It disfranchises
its own citizens. 

  Disfranchisement is the deliberate theft and robbery of the only protection of poor against rich and black against white. The land that disfranchised its citizens and calls itself a democracy lies and knows it lies. 

  It encourages ignorance. 

  It has never really tried to educate the Negro. A dominant minority does not want Negroes educated. It wants servants, dogs, whores and monkeys. And when this land allows a reactionary group by its stolen political power to force as many black folk into these categories as it possibly can, it cries in contemptible hypocrisy: "They threaten us with degeneracy; they cannot be educated." 

  It steals from us. 

  It organizes industry to cheat us. It cheats us out of our land; it cheats us out of our labor. It confiscates our savings. It reduces our wages. It raises our rent' It steals our profit. It taxes us without representation. It keeps us consistently and universally poor, and then feeds us on charity and derides our poverty. ' 

 It insults us.

 It has organized a nationwide and latterly a worldwide propaganda of deliberate and continuous insult and defamation of black blood wherever found. It decrees that it shall not be possible in travel nor residence, work nor play, education nor instruction for a black man to exist without tacit or open acknowledgment of his inferiority to the dirtiest white dog. And it looks upon any attempt to question or even discuss this dogma as arrogance, unwarranted assumption and treason.

 This is the country to which we Soldiers of Democracy return. This is the fatherland for which we fought! ... But by the God of Heaven, we are cowards and jackasses if now that that war is over, we do not marshal every ounce of our brain and, brawn to fight a stern", longer, more unbending battle against the forces of hell in our own Ian

 We return. 
 We return from fighting. 
 We return fighting. 
 Make way for Democracy! 


A new term developed for this confident and determined Black - the "New Negro."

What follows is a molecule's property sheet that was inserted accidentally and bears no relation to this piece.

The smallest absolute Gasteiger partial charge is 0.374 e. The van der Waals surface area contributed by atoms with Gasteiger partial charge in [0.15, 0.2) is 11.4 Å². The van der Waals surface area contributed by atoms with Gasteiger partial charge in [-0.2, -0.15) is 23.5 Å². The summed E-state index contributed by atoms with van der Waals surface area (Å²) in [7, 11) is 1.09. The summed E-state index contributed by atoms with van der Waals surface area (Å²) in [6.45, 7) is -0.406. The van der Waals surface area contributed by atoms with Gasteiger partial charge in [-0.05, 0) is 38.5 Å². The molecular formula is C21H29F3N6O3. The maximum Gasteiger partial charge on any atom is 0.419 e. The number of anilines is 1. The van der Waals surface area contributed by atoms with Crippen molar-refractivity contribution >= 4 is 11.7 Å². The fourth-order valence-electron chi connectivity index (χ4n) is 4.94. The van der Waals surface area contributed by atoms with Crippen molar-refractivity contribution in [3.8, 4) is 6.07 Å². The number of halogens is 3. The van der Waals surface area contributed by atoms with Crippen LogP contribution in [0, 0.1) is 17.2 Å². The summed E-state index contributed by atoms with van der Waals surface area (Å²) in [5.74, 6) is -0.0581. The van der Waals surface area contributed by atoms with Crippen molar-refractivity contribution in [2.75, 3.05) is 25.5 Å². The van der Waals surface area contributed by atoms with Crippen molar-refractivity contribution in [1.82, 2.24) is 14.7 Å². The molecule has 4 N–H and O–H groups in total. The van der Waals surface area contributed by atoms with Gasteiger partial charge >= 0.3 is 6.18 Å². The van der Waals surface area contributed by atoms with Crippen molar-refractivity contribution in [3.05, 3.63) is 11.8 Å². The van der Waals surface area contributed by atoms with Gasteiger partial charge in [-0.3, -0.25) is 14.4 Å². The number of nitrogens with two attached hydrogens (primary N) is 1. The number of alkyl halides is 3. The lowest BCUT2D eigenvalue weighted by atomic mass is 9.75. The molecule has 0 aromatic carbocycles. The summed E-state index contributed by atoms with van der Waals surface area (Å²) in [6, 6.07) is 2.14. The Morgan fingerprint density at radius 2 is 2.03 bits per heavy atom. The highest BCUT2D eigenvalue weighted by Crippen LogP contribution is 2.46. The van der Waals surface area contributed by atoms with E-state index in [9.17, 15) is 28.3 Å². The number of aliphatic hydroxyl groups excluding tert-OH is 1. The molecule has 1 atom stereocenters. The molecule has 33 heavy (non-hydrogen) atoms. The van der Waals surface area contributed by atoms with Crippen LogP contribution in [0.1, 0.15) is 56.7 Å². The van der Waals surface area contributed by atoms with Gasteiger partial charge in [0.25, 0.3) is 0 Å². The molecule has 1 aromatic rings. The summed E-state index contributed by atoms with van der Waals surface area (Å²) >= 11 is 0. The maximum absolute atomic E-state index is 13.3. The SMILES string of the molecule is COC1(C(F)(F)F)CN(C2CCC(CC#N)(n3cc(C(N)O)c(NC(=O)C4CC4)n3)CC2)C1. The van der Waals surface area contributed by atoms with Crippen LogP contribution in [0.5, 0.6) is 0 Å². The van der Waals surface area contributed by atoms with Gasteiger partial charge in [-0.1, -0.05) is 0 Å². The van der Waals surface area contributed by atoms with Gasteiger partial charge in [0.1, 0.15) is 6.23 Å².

In 1920, The Messenger outlined the aims of the "New Negro" so that the general public would have a "definite and clear portrayal": 

In politics, the New Negro, unlike the Old Negro, cannot be lulled into a false sense of security with political spoils and patronage. A job is not the price of his vote. He will not continue to accept political provisory notes from a political debtor, who has already had the power, but who has refused to satisfy his political obligations. The New Negro demands political equality. He recognizes the necessity of selective as well as elective representation. He realizes that so long as the Negro votes for the Republican or Democratic party, he will have only the right and privilege to elect but not to select his representatives. And he who selects the representatives controls the representatives. The New Negro stands for universal suffrage.

A word about the economic aims of the New Negro. Here, as a worker, he demands the full product of his toll. His immediate aim is more wages, shorter hours and better working conditions. As a consumer, he seeks to buy in the market, commodities at the lowest possible price.

The social aims of the New Negro are decidedly different from those of the Old Negro. Here he stands for absolute and unequivocal "social equality." He realizes that there cannot be any qualified equality. He insists that a society which is based upon justice can only be a society composed of social equals. He insists upon identity of social treatment.